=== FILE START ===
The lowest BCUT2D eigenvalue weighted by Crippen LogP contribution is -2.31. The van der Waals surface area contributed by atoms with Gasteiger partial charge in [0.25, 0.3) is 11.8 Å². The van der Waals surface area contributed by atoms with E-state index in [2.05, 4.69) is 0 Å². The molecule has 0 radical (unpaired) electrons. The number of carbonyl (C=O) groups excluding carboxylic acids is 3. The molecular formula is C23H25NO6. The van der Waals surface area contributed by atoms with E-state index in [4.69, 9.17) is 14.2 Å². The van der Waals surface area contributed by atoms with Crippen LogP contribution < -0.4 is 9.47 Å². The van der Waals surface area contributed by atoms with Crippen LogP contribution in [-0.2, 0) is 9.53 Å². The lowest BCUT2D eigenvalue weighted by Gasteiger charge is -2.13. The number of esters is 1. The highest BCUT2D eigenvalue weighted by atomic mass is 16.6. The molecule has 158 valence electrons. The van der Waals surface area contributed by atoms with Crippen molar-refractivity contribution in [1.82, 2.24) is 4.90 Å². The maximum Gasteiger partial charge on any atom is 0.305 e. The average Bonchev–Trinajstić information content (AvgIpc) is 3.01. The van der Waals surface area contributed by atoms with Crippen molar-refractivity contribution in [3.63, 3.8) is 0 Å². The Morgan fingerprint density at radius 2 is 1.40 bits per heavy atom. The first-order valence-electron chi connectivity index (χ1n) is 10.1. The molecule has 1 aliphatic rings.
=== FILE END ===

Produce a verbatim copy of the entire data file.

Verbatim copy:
The lowest BCUT2D eigenvalue weighted by Crippen LogP contribution is -2.31. The van der Waals surface area contributed by atoms with Gasteiger partial charge in [0.25, 0.3) is 11.8 Å². The van der Waals surface area contributed by atoms with E-state index in [2.05, 4.69) is 0 Å². The molecule has 0 radical (unpaired) electrons. The number of carbonyl (C=O) groups excluding carboxylic acids is 3. The molecular formula is C23H25NO6. The van der Waals surface area contributed by atoms with E-state index in [4.69, 9.17) is 14.2 Å². The van der Waals surface area contributed by atoms with Crippen LogP contribution < -0.4 is 9.47 Å². The van der Waals surface area contributed by atoms with Crippen LogP contribution in [-0.2, 0) is 9.53 Å². The lowest BCUT2D eigenvalue weighted by Gasteiger charge is -2.13. The number of esters is 1. The highest BCUT2D eigenvalue weighted by atomic mass is 16.6. The molecule has 158 valence electrons. The van der Waals surface area contributed by atoms with Crippen molar-refractivity contribution in [1.82, 2.24) is 4.90 Å². The maximum Gasteiger partial charge on any atom is 0.305 e. The average Bonchev–Trinajstić information content (AvgIpc) is 3.01. The van der Waals surface area contributed by atoms with Crippen molar-refractivity contribution in [3.63, 3.8) is 0 Å². The Morgan fingerprint density at radius 2 is 1.40 bits per heavy atom. The first-order valence-electron chi connectivity index (χ1n) is 10.1. The molecule has 1 aliphatic rings.